Giselle Roberts




$34.95, hardcover


University of North Carolina Press


Gathering the shards

A felled nation and the rise of Southern nationalism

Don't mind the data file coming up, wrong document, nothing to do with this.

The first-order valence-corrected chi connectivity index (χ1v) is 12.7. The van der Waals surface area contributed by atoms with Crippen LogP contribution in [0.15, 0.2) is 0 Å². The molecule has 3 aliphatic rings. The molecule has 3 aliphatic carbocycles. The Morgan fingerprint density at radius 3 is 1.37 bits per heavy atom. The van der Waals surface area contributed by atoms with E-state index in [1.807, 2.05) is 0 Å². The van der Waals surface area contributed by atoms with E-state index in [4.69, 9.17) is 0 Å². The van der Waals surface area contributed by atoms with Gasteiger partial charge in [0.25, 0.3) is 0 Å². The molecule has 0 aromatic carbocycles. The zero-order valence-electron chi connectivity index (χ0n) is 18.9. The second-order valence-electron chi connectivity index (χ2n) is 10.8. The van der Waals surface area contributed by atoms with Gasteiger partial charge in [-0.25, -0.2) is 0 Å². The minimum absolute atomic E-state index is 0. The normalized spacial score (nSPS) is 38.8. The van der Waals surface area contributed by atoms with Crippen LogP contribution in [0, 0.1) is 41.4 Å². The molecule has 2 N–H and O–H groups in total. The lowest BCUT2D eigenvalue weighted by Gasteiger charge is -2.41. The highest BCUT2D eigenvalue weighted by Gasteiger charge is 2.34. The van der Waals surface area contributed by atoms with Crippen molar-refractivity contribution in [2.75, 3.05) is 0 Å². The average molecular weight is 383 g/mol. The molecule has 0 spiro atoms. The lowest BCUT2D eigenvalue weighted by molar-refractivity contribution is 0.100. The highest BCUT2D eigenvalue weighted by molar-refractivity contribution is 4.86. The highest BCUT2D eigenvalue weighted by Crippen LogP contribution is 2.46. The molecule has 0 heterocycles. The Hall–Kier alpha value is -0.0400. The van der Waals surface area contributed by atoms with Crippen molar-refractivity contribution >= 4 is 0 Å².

The only fault of Anne Sarah Rubin's study of Confederate nationalism is the somewhat misleading title of her book. A Shattered Nation: The Rise and Fall of the Confederacy, 1861-1868, conjures the oft drawn upon images of southern defeat, disillusionment, loss and subjugation. In doing so, the title works against the main aim of this study, which is to highlight the endurance of southern nationalism through Confederate defeat and Reconstruction. Drawing upon the diaries, correspondence, newspapers, journals and literary texts of white southerners of all classes, Rubin moves away from the traditional political and military studies of nationalism to look at the peoples' emotional attachment to the Confederacy. She argues that while its institutional framework remained weak, a symbolic or sentimental Confederacy endured long after the political State ceased to exist. Unlike most works on Confederate nationalism, Rubin strengthens her argument by extending her analysis in to Reconstruction. The nation, Rubin notes, may have been shattered, but Confederate ideology provided white southerners a compass that slowly guided them back to their antebellum position at the top of the social and political hierarchy. Rubin has divided her study into two parts: the war and Reconstruction. Part One explores the ways Confederates nurtured their allegiance to their new nation and then faced a variety of challenges to it (8). Rubin argues that southerners created a national culture by drawing upon the usable American past, and injecting it with fear about the end of slavery and northern domination. In the first flush of war, Confederates borrowed the iconography and ideology of the American Revolution to give credence to their new State. They praised Confederate president Jefferson Davis as the second George Washington, identified with the courage of their forebears, and cast themselves as guardians of the Revolutionary cause. This construction of Confederate nationalism shifted the focus of the war away from one to protect slavery and refashioned it into a war to recreate the glory of the Founders' nation(15). Rubin notes that Confederates also drew upon religion to nurture their connection to the cause, linking their national identity to an understanding of themselves as God's chosen people. Military defeats and victories were inextricably tied to God's greater plan, and rituals such as days of fasting and prayer reinforced this connection. Rubin argues that as the war wore on, the lofty revolutionary and religious ideals that had framed a white southerner's connection to the Confederacy were tested by military defeat, political turmoil, and a growing list of casualties. She challenges Drew Gilpin Faust's thesis that the great failure of Confederate nationalism was in the peoples' decision to put self before self-sacrifice by highlighting their reluctance to do so. This tension between individual choice and national good, Rubin explains, underpinned conscription, shirking, and desertion. Men shirked and deserted, she states on page 65, and women let them. With all of this, however, Confederates still wished they could do better and be better. They tried to convince themselves and each other to live up to their ideals, even as they failed to do so. Holding true to their faith in the cause, many Confederates believed they could take the oath of allegiance yet still remain loyal to the Confederate nation. While they may have appeared disloyal, Rubin stresses that the reluctance of many southerners to put self before State demonstrated the extent of their emotional attachment to a faltering nation. The real strength of Rubin's book is her examination of southern nationalism after General Lee's surrender at Appomattox. Part Two of her book examines the ways southerners redefined their identities during Reconstruction by incorporating the tenets of Confederate ideology into their understanding of themselves as Americans. Rubin argues on page 117 that the sheer emotionalism of Confederates' response to the end of the war gives the lie to the notion that Confederates had lost their sense of national allegiance. Without a nation, however, southerners were forced to renegotiate a new identity in the face of Federal occupation and financial hardship. Rubin contends that southerners employed a strategy of accommodation: they sought to secure the benefits of American citizenship while also finding ways to honor their Confederate heritage. They advocated industrialization, lionized images of the self made man, and encouraged the use of northern capital in an effort to rebuild the South. By temporarily accommodating northern investments, Rubin explains that southerners used their enemy's capital to get their region back on its feet--all the while planning to cast such interests aside when they were no longer needed. Similarly, Rubin argues that the willingness of many southerners to take the oath of allegiance after the war can be viewed as a concerted southern effort to regain political control, and most importantly, to secure local control over the free black population. Southerners worked to attain full political and economic rights as American citizens while maintaining an emotional and cultural connection to their Confederate past (246). This effort to preserve southern distinctiveness under the banner of the American nation ultimately led to the emergence of a New South based on old ideals. Rubin's fresh analysis is strengthened by her decision to punctuate the chronological structure of her book with interludes, or small case studies. These topical pieces on foreign recognition, defeat at Vicksburg and Gettysburg, peace, the oath of allegiance and the imprisonment of Jefferson Davis, are all less than ten pages long, and allow Rubin the opportunity to examine pivotal issues in more depth. She is to be praised for this innovative approach, which adds vitality to the book. The Confederacy may have been a shattered nation in 1865, but Rubin proves conclusively that southern nationalist feeling was merely negotiated to fit the postwar political and economic landscape. Her focus on the social and military issues that affected nationalist feeling during and after the war is admirable, however, a greater engagement with the ways class issues affected Confederate nationalism would have been interesting indeed. How did the northern blockade of southern seaports influence the nationalist sentiments of soldiers and citizens of different classes? What impact did the Confederate governments' failure to provide relief to the poor have on feelings of Confederate loyalty? And how did class shape the ways southerners thought about and contributed to the Confederacy? A greater examination of these issues would have allowed Rubin to push her analysis a little further to examine how nationalist feelings differed depending on a white southerner's age, class, gender and place of residence. Nevertheless, Rubin is to be congratulated for producing a thoroughly researched and well conceived book that pushes the boundaries of southern nationalist scholarship well beyond the demise of the Confederate States of America. Giselle Roberts is a Research Associate in American History at La Trobe University in Melbourne, Australia. She is the author of The Confederate Belle (University of Missouri Press, 2003) and the editor of The Correspondence of Sarah Morgan and Francis Warrington Dawson (University of Georgia Press and the Southern Texts Society, 2004). She can be contacted at Giselleroberts@yahoo.com.au .